optical trap
Recently Published Documents





2022 ◽  
Karuna Sindhu Malik ◽  
Bosanta Ranjan Boruah

Abstract A dynamic holographic optical trap uses a dynamic diffractive optical element such as a liquid crystal spatial light modulator to realize one or more optical traps with independent controls. Such holographic optical traps provide a number of flexibilities and conveniences useful in various applications. One key requirement for such a trap is the ability to move the trapped microscopic object from one point to the other with the optimal velocity. In this paper we develop a nematic liquid crystal spatial light modulator based holographic optical trap and experimentally investigate the optimal velocity feasible for trapped beads of different sizes, in such a trap. Our results show that the achievable velocity of the trapped bead is a function of size of the bead, step size, interval between two steps and power carried by the laser beam. We observe that the refresh rate of a nematic liquid crystal spatial light modulator is sufficient to achieve an optimal velocity approaching the theoretical limit in the respective holographic trap for beads with radius larger than the wavelength of light.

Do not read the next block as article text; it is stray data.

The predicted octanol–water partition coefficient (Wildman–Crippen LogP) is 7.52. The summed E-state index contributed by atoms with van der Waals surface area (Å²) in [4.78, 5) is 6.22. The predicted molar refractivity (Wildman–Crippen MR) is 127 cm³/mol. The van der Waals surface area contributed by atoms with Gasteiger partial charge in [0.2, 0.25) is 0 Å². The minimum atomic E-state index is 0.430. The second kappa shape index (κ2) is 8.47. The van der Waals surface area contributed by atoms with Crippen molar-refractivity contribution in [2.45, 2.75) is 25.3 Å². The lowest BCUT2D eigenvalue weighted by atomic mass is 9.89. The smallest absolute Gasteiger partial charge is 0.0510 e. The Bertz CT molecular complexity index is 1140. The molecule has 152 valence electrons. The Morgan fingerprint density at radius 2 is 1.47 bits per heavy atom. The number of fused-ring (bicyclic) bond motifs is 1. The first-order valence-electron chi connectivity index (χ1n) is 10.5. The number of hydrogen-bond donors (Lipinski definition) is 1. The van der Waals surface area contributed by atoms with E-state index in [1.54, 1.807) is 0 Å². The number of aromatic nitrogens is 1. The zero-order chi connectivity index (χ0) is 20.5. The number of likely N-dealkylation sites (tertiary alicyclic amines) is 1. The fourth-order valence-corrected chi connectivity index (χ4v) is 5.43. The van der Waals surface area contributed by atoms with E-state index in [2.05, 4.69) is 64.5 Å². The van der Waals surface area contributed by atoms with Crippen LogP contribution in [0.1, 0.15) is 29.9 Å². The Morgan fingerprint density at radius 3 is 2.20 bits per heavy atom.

Ana Karen Reyes ◽  
Carmen E. Dominguez-Flores ◽  
Juan A. Rayas ◽  
David Monzon-Hernandez ◽  
Amalia Martinez-Garcia ◽  

2022 ◽  
Vol 52 (1) ◽  
pp. 22-27
P B Ermolinskiy ◽  
A E Lugovtsov ◽  
A N Semenov ◽  
A V Priezzhev